Almost every woman I know in Bengaluru is a chef Manu Chandra fan girl!
It seems that his Monkey Bar is very popular amongst them. As is the newly opened Fatty Bao. I was invited to drop in for a review at Fatty Bao when I went to Bengaluru a month back. I was quite interested given the buzz around it and the fact that it’s an Asian place. So K and I decided to drop in there during our recent weekend in Bengaluru.
They make it easy for you in Bengaluru and arrange for transport for reviews and the folks at Fatty Bao did so for us too. Makes it so much more convenient. Something for PR and restaurant folks in Mumbai to consider while inviting folks for reviews.
We went to Fatty Bao on a Saturday afternoon which was warm by Bengaluru standards so we sat inside in the aircon. Apparently the open air terrace is recommended at night.
Coming from congested Mumbai we were quite taken in by the ambience. The restaurant, which is on the third floor, has large windows and we sat by one and enjoyed the greenery outside. Fatty Bao is at Indranagar which, from what I understand, is where the restaurant action in Bengaluru is largely taking place. Can’t imagine such greenery and openness in a central Mumbai suburb.
The design was young and peppy. Reminded me of the ‘fun Asian’ Mamagoto at Hill Road, Bandra, but with a better view and better food versus the over the top stuff I have eaten twice at Mamagoto. The chairs were quite comfortable and were not sacrificed for the cheerful motif.
We were there for a couple of hours so the comfortable chairs helped. The manager, Rajesh, personally tended to our table which means that I can’t really comment on the service. He thoughtfully got us tasting portions which means that I can’t comment on the portion sizes. We were not given a bill as this was an invite so I can’t comment on the prices. Also, as this was personalized review, we got the food the way the chef envisaged it to be so can’t comment on a ‘regular’ experience.
If you want to read on after all the caveats then read on.
We started with a Thai papaya salad. The first thing which struck me was that it lacked the sweetness of the Thai salads I am used to in Mumbai. Had it only once in Bangkok and don’t remember much of the salad there. There was a slight chaat masala taste to the salad at Fatty Bao. In fact through my meal I saw this restrained when it comes to sweetness flavour profile repeated in the food at Fatty Bao. Most places in Mumbai tend to crank up the sweet quotient when it comes to Asian food. Not so at Fatty Bao. They do love their palm sugar in places like Malayasia, Singapore and Thailand from what I have seen. I liked the balance at Fatty Bao.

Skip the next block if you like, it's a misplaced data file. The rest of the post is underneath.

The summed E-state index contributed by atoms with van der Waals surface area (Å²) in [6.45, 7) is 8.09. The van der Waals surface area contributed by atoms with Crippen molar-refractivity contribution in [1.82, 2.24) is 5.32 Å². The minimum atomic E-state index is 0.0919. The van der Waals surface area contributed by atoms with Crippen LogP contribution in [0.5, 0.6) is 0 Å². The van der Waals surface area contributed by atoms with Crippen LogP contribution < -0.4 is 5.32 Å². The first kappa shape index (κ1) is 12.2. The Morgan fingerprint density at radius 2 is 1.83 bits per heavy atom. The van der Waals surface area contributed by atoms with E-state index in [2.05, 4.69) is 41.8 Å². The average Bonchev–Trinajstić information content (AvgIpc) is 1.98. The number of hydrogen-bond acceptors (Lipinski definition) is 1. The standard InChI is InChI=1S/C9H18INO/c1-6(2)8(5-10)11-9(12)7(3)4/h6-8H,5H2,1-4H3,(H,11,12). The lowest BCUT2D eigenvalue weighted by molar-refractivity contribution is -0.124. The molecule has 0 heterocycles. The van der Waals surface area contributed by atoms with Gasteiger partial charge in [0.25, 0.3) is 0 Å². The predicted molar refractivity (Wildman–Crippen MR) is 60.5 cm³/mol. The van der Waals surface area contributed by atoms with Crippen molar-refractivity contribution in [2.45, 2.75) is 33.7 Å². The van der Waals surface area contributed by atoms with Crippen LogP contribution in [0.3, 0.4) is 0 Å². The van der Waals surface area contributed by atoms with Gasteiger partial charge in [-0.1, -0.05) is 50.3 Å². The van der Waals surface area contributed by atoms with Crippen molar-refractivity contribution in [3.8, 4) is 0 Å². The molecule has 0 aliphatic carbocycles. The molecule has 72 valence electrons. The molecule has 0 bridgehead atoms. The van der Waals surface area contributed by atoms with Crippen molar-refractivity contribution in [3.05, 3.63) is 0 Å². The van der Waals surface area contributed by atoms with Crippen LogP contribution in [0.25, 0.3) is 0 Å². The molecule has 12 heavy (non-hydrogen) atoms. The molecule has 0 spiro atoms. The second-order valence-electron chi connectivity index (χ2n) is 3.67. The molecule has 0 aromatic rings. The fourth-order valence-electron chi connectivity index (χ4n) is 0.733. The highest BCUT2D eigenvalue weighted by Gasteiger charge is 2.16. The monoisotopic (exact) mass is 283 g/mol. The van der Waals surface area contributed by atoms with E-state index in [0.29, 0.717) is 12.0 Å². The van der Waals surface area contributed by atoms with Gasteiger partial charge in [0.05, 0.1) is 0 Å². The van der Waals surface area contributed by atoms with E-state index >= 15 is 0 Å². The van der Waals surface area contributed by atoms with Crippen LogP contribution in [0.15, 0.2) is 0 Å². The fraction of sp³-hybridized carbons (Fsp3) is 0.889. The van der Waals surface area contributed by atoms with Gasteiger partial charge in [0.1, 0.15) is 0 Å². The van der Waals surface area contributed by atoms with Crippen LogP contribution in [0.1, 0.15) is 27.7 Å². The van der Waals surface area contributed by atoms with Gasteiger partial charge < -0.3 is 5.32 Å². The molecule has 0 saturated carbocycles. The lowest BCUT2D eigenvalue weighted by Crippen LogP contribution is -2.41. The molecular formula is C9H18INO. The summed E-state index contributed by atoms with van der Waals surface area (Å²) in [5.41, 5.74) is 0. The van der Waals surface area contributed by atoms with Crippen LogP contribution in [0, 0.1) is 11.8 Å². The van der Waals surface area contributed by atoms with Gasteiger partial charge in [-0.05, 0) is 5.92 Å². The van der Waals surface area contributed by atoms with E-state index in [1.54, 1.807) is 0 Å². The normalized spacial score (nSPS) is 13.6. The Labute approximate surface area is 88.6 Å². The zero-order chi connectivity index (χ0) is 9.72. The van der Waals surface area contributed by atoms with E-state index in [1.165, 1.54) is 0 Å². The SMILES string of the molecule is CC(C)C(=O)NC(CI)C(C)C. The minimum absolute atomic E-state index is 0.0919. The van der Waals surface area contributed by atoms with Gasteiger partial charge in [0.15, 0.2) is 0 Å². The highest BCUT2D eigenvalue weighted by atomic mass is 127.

We had a Japanese styled dumpling gyozo with beef where the pan seared dumpling casing was quite thin allowing you to enjoy the beef properly. The menu said jalapeno too and I guess that added a slight tanginess to the meat.
We also had the Sheng Jiang Bao, a pan seared dumpling. This one was with hosin and duck sauce. The casing again thin and crisp allowing you to enjoy the restrained flavours of the tender duck. Duck can be over cooked and people often err on the side of excess when it comes to Hosin. No such problems in Fatty Bao.
There weren’t too many raw fish options in the sushi so I chose the tuna tartare sushi. I just loved the moist texture and the incredible flavours of the tartare. The rice was not too cold or clammy as it often is in Mumbai. The rice at Fatty Bao had quite a bit of life and was served at body temperature. The pricing, if I remember, was not too over the top. The sushi had a very pleasant and light mouth feel.
There was a salmon carpaccio sashimi which was served in a light soy dressing which had a strong taste of good salmon which combined very well with the dressing. If sharp flavours are your thing then this will work for you as well as it did for me. The slices were fairly thin making the texture pleasant.
The kam heong kalamari was quite excellent. The calamari fried just right and rendered juicy and bouncy and not chewy at all. The coconut milk and curry leaf flavouring gave it a slight Malay taste. I really enjoyed this dish. Took me back to Langkawi.
We tried a char siu ban where the red chilli powder threw me off a bit. Rajesh told me that it was Japanese chilli powder. The pork belly was fairly tender but lacked fat and fat is, after all, the whole point of pork belly. A (largely) fat free pork belly is like an Argentine team without Messi. Didn’t give the sort of joy it should have. Again, while it had hosin sauce the sweet notes were toned down. The red chilli powder bothered me visually.
I tried the pork chashu ramen. The menu says that the broth is slow cooked and frankly the pork flavours were very pronounced in the meaty yet clear ramen broth making it a very flavourful dish and reminded me of the excellent char siu pork ramen that I had at Big Daddy’s in London. No complain on the fat quotient here as the pork was pleasantly chubby and fatty. It again had the darned red chilli powder.
The last dish that we tried was the seafood Nonya curry. I was at Singapore recently and had 4 or 5 Nonya dishes there and the one at Fatty Bao didn’t resemble any of the nonya dishes that I had there. What the curry in Fatty Bao was like was a very good Thai green curry with the balance of flavours just right as was the consistency perfect and not too thick unlike what is served in Mumbai. The prawns and fish were cooked delightfully. Not overcooked and the curry had taken the flvours of the seafood. A very comforting dish.
We were too full for desserts.
Overall I would say that with the quality of the produce used, the restraint shown in the flavours, Fatty Bao made me jealous of the folks in Bengaluru.
If it was in Mumbai I would definitely have visited again.
Disclaimer: This was a review hosted by Fatty Bao